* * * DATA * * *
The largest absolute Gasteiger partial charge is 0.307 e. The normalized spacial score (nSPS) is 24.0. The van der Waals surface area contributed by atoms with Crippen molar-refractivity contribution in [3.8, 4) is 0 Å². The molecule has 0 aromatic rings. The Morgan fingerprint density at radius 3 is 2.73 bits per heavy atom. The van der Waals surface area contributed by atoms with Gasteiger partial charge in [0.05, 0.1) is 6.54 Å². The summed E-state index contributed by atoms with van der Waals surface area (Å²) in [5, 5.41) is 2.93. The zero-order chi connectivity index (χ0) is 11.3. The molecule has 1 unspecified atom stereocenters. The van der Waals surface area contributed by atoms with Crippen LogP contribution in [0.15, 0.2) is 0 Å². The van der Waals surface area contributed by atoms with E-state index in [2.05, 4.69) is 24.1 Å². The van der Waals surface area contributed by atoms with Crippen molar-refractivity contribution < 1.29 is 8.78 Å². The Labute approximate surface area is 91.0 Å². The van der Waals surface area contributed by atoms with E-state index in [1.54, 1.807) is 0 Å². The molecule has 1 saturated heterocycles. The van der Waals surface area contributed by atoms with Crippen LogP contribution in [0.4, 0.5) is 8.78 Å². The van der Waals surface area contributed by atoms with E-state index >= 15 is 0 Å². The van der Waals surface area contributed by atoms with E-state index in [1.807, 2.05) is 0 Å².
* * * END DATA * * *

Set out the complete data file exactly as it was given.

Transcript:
The largest absolute Gasteiger partial charge is 0.307 e. The normalized spacial score (nSPS) is 24.0. The van der Waals surface area contributed by atoms with Crippen molar-refractivity contribution in [3.8, 4) is 0 Å². The molecule has 0 aromatic rings. The Morgan fingerprint density at radius 3 is 2.73 bits per heavy atom. The van der Waals surface area contributed by atoms with Gasteiger partial charge in [0.05, 0.1) is 6.54 Å². The summed E-state index contributed by atoms with van der Waals surface area (Å²) in [5, 5.41) is 2.93. The zero-order chi connectivity index (χ0) is 11.3. The molecule has 1 unspecified atom stereocenters. The van der Waals surface area contributed by atoms with Crippen LogP contribution in [0.15, 0.2) is 0 Å². The van der Waals surface area contributed by atoms with E-state index in [2.05, 4.69) is 24.1 Å². The van der Waals surface area contributed by atoms with Crippen molar-refractivity contribution < 1.29 is 8.78 Å². The Labute approximate surface area is 91.0 Å². The van der Waals surface area contributed by atoms with E-state index in [1.54, 1.807) is 0 Å². The molecule has 1 saturated heterocycles. The van der Waals surface area contributed by atoms with Crippen LogP contribution in [0.4, 0.5) is 8.78 Å². The van der Waals surface area contributed by atoms with E-state index >= 15 is 0 Å². The van der Waals surface area contributed by atoms with E-state index in [1.807, 2.05) is 0 Å².